A few years ago we were fishing for largemouths when we ran across a pack of huge muskies. We hooked into several just before dark so we marked the spot on my GPS. While we have lots of experience with bass and pike none of us had ever caught a muskie. Over the next 3 days we landed 4 with 2 of them being over 50 inches. All were caught using bass tackle, Shimano 2500 reels and Ugly Stick Light rods. The pics are on my profile page...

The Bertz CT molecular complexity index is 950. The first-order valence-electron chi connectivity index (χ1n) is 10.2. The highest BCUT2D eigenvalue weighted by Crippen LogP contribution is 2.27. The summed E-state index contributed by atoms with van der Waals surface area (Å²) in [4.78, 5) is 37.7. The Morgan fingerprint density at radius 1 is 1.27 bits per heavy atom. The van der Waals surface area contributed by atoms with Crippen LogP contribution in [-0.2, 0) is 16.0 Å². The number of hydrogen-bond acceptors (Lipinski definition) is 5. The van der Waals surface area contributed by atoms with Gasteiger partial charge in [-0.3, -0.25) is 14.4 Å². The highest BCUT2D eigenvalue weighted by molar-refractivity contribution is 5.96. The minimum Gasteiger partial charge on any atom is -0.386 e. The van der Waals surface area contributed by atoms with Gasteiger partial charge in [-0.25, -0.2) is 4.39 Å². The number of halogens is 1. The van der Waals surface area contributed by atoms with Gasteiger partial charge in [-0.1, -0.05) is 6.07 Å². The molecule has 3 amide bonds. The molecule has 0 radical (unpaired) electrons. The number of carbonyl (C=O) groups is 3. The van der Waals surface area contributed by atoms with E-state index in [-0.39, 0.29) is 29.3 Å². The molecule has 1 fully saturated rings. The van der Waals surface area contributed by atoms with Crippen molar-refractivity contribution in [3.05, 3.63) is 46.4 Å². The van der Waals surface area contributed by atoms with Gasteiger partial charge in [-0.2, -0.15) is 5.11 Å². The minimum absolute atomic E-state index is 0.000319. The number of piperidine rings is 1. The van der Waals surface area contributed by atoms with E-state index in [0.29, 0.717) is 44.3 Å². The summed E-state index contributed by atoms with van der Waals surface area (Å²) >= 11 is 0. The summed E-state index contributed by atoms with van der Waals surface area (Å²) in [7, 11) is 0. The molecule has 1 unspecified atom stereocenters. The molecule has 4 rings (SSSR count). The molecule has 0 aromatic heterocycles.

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from ALJoe wrote 1 year 31 weeks ago

First time I ever went redfishing I hooked up with a 28 pounder on the very first cast. Not a bad way to start and I guess that helps explain why I've been hooked ever since. First evening of my very first mule deer hunt I connected with a deer that most people only dream about. He was a thirty incher with fifteen scorable points. On public land too.

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from benjaminwc wrote 1 year 31 weeks ago